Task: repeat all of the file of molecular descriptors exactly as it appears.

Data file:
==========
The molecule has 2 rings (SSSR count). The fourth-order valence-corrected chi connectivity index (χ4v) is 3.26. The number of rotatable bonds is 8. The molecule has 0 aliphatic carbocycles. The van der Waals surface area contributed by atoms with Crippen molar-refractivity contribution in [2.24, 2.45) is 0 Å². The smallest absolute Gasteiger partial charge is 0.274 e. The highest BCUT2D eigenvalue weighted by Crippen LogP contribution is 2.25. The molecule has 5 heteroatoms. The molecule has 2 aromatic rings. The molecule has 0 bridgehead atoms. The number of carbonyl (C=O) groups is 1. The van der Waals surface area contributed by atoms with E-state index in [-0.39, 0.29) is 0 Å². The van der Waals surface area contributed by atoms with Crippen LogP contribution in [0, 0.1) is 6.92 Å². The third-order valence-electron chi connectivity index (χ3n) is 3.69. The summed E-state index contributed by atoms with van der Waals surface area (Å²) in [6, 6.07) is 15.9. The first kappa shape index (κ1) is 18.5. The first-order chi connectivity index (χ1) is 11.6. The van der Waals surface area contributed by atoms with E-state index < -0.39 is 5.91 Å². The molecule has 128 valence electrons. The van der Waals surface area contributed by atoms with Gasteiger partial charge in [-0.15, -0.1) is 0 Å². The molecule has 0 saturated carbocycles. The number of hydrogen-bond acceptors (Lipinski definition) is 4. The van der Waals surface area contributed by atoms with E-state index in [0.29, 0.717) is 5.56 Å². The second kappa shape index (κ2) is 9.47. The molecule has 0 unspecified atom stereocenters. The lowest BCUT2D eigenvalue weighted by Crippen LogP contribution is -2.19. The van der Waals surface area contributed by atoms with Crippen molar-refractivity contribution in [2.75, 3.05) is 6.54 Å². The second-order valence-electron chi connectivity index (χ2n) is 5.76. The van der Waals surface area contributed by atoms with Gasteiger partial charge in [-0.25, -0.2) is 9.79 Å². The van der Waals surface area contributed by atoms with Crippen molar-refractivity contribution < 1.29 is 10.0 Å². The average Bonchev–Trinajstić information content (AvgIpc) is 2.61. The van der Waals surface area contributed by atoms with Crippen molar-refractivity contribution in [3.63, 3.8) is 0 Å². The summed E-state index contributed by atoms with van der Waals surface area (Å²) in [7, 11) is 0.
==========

The molecule has 2 rings (SSSR count). The fourth-order valence-corrected chi connectivity index (χ4v) is 3.26. The number of rotatable bonds is 8. The molecule has 0 aliphatic carbocycles. The van der Waals surface area contributed by atoms with Crippen molar-refractivity contribution in [2.24, 2.45) is 0 Å². The smallest absolute Gasteiger partial charge is 0.274 e. The highest BCUT2D eigenvalue weighted by Crippen LogP contribution is 2.25. The molecule has 5 heteroatoms. The molecule has 2 aromatic rings. The molecule has 0 bridgehead atoms. The number of carbonyl (C=O) groups is 1. The van der Waals surface area contributed by atoms with E-state index in [-0.39, 0.29) is 0 Å². The van der Waals surface area contributed by atoms with Crippen LogP contribution in [0, 0.1) is 6.92 Å². The third-order valence-electron chi connectivity index (χ3n) is 3.69. The summed E-state index contributed by atoms with van der Waals surface area (Å²) in [6, 6.07) is 15.9. The first kappa shape index (κ1) is 18.5. The first-order chi connectivity index (χ1) is 11.6. The van der Waals surface area contributed by atoms with E-state index < -0.39 is 5.91 Å². The molecule has 128 valence electrons. The van der Waals surface area contributed by atoms with Gasteiger partial charge in [-0.15, -0.1) is 0 Å². The molecule has 0 saturated carbocycles. The number of hydrogen-bond acceptors (Lipinski definition) is 4. The van der Waals surface area contributed by atoms with E-state index in [0.29, 0.717) is 5.56 Å². The second kappa shape index (κ2) is 9.47. The molecule has 0 unspecified atom stereocenters. The lowest BCUT2D eigenvalue weighted by Crippen LogP contribution is -2.19. The van der Waals surface area contributed by atoms with Crippen molar-refractivity contribution in [2.75, 3.05) is 6.54 Å². The second-order valence-electron chi connectivity index (χ2n) is 5.76. The van der Waals surface area contributed by atoms with Gasteiger partial charge in [-0.25, -0.2) is 9.79 Å². The van der Waals surface area contributed by atoms with Crippen molar-refractivity contribution < 1.29 is 10.0 Å². The average Bonchev–Trinajstić information content (AvgIpc) is 2.61. The van der Waals surface area contributed by atoms with Crippen molar-refractivity contribution in [3.63, 3.8) is 0 Å². The summed E-state index contributed by atoms with van der Waals surface area (Å²) in [7, 11) is 0.